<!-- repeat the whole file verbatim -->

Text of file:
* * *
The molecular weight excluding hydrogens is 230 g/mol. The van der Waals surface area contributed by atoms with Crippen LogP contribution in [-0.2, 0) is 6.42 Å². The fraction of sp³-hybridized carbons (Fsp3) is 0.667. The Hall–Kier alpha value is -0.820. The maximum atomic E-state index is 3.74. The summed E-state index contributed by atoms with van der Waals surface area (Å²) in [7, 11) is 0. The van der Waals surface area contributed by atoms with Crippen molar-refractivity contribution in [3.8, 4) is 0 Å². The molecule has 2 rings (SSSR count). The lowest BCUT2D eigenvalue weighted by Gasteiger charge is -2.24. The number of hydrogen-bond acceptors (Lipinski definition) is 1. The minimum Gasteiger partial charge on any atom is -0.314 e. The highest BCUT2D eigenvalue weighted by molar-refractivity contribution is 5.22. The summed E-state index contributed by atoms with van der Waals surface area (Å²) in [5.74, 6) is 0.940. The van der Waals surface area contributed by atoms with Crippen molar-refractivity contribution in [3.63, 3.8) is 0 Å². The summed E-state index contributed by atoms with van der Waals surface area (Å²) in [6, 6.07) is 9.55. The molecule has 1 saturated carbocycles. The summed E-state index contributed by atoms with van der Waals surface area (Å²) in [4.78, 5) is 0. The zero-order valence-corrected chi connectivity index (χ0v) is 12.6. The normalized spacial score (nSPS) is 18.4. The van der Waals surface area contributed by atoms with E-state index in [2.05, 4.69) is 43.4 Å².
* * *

The molecular weight excluding hydrogens is 230 g/mol. The van der Waals surface area contributed by atoms with Crippen LogP contribution in [-0.2, 0) is 6.42 Å². The fraction of sp³-hybridized carbons (Fsp3) is 0.667. The Hall–Kier alpha value is -0.820. The maximum atomic E-state index is 3.74. The summed E-state index contributed by atoms with van der Waals surface area (Å²) in [7, 11) is 0. The van der Waals surface area contributed by atoms with Crippen molar-refractivity contribution in [3.8, 4) is 0 Å². The molecule has 2 rings (SSSR count). The lowest BCUT2D eigenvalue weighted by Gasteiger charge is -2.24. The number of hydrogen-bond acceptors (Lipinski definition) is 1. The minimum Gasteiger partial charge on any atom is -0.314 e. The highest BCUT2D eigenvalue weighted by molar-refractivity contribution is 5.22. The summed E-state index contributed by atoms with van der Waals surface area (Å²) in [5.74, 6) is 0.940. The van der Waals surface area contributed by atoms with Crippen molar-refractivity contribution in [3.63, 3.8) is 0 Å². The summed E-state index contributed by atoms with van der Waals surface area (Å²) in [6, 6.07) is 9.55. The molecule has 1 saturated carbocycles. The summed E-state index contributed by atoms with van der Waals surface area (Å²) in [4.78, 5) is 0. The zero-order valence-corrected chi connectivity index (χ0v) is 12.6. The normalized spacial score (nSPS) is 18.4. The van der Waals surface area contributed by atoms with E-state index in [2.05, 4.69) is 43.4 Å².